Before entering toddler care, toddlers’ socialization comes in the form of playdates – but children don’t necessarily need to actively play with other children to start to form these skills. Consider taking your child to the park or a gym where other children are in the same area. Parallel play means that kids play next to one another instead of with each other. This type of play is encouraged and will lead to further interaction and group play.

Teaching children how to understand their own emotions and express them effectively will go a long way once they are in daycare. Instead of crying or whining, encourage children to use their words and point to what is bothering them. When in toddler care, there will be many children around each other, and they will need to learn how to express their emotions and manage their friendships in this new environment.

Introducing critical social skills like sharing, cooperating, listening, and respecting others and their personal space will go a long way in daycare or preschool. At Breakie Bunch daycare, we provide a healthy learning environment for infant care, toddler care, and preschool. We provide plenty of opportunities for children to have socialization through play, whether in groups or playing independently.

Suppose your child is not yet in daycare. In that case, you can use these guidelines for social developmental milestones to improve socialization and other communications in the home before your child goes off to toddler care or preschool.

Preschool Social Skills

Once babies have learned simple skills from their parents or infant caregiver, they start to grow and prepare for preschool. Kids are usually 3-4 years old when entering preschool and are curious, excited, and ready for a lot of fun. Children are practicing sharing, using manners, following directions, and taking on responsibility. With these tasks, conflicts may arise that can be resolved in the home or at toddler care. The critical thing to note is that the environment should be warm, loving, and ready to help solve conflicts that arise from lack of communication.

In preschool, children are learning to practice their social and emotional skills with the ability to make good choices while they experiment, explore, and prepare for Kindergarten. You can help your preschool-aged children improve their social skills by allowing them to express their feelings and opinions. Teaching respect for others will go a long way as children learn to resolve conflicts more independently, but will still have teachers to lean on for help. Follow these tips to improve social skills for your preschool-aged children, whether at home or in daycare:

  • Schedule play dates so children that are task-oriented learn to play well with other children.
  • Encourage positive interactions with other children.
  • Teach them how to listen actively.
  • Encourage children to make new friends.
  • Give them tasks to practice following directions.
  • Give them small conflicts to practice resolutions.
  • Encourage communicating their emotions.

Preschool is so essential for teaching your child social play, structure, motor skills, and empathy. When you start to pick a preschool, consider the different activities that schools offer to aid in socialization and independence for your child. Check out more information on how preschool impacts the social development of children in toddler care.

Developmental Toys

While children are playing at home, in infant care, toddler care, or at school, you can encourage growth and development by choosing the right types of toys. Decorated boards and sensory boards are excellent items for toddler-care-aged children when playing. These toys come with latches, switches, and knobs that are great for curious kids. These busy boards naturally encourage children to practice their fine-tuning motor skills. Here are some of our favorite development toys:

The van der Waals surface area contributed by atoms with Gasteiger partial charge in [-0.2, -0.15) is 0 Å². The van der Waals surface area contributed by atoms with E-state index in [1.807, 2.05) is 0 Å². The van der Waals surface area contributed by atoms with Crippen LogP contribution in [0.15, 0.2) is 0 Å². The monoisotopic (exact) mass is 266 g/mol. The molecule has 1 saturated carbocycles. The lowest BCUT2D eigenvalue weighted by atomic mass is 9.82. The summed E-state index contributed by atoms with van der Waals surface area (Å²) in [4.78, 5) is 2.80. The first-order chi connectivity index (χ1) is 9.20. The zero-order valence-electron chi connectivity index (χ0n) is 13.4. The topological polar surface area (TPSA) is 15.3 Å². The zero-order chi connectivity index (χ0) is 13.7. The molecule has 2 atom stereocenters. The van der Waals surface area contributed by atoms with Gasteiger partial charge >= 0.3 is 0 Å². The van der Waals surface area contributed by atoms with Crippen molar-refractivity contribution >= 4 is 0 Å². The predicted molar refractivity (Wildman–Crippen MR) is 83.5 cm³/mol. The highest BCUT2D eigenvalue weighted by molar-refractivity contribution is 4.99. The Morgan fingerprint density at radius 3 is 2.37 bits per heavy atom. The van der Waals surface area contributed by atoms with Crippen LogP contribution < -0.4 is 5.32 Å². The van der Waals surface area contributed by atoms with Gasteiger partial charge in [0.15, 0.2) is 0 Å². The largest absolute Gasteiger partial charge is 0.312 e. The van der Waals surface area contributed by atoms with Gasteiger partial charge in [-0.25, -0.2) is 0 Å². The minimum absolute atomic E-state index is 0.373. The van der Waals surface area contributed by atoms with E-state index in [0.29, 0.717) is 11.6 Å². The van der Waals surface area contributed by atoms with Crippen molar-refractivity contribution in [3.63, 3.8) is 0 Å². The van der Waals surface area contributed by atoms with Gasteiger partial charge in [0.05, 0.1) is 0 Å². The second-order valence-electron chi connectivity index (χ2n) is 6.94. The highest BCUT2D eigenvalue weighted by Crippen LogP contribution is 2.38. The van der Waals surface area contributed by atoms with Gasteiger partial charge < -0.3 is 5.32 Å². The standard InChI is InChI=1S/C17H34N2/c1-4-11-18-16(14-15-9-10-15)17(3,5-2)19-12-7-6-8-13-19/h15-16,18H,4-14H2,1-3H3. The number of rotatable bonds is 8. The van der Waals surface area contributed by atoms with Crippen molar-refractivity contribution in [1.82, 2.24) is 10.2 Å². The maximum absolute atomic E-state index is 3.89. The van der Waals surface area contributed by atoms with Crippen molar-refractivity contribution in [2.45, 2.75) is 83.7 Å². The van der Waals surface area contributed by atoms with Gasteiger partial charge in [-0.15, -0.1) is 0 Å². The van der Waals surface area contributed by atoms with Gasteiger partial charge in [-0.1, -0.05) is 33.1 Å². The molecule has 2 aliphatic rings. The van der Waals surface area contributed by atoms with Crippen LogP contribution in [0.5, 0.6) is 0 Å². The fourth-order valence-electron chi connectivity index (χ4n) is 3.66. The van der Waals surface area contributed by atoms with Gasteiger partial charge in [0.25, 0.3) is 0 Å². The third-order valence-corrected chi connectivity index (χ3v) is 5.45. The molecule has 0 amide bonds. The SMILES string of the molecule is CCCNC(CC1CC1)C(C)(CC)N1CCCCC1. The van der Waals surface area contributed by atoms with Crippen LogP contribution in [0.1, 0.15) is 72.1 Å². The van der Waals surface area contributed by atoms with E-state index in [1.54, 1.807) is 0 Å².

Sensory play involves touching, smelling, and improving children’s social skills by playing with texture. Sensory and developmental toys are critical at the infant care stage as well. Here are twenty sensory play ideas for babies at-home or in infant care.

Kids playing with toys.

Parenting Tips

When young children cannot communicate their feelings or emotions effectively, it leads to frustrations for both the child and adults. These tips aim to assist in effective communication for parents so you can learn how to stay positive while teaching your children important lessons:

  • Urge children to use their words to express their feelings instead of hitting, slapping, or stomping their feet.
  • Encourage positive behavior by rewarding or complementing children when you see them doing good and behaving well.
  • Help children articulate their thoughts and feelings more effectively by providing the words they need for complex emotions.

No matter what age your children are, staying positive will go a long way, even in infant care. Not only does being a positive adult give you a closer bond with your child, but you will feel less stressed in teaching your child these skills that are necessary to produce a respectful and thoughtful adult. Ensure your child knows and feels that the home is a safe and comfortable space for them to express themselves without backlash or negativity. A positive learning environment will help children focus on the developmental and social skills necessary for positive toddler care or preschool experience.

Breakie Bunch Daycare

Finding the right daycare is essential and will be one of the first environments that your children can make friends, learn how to interact, play, and treat other people. This environment will get kids out of their familiar family dynamic and introduced to a whole new world of socialization, learning, and interacting in social situations.

Daycare plays a huge, positive role in child development, including the social skills learned at very young ages in infant care to older children in daycare. From at-home to preschool, communication and socialization skills are crucial for children to learn as they grow, develop, and learn more about themselves, others, and the world. Whether you seek care for your infant baby or services for toddler care, we know how important it is to find a place you trust.

Quality daycare or preschool will not only care for your child while you are away, but they will also provide many educational benefits. If you are looking for a trusted center for your infant care or toddler care in the Waterford or Goodrich area, check out Breakie Bunch’s daycare offerings.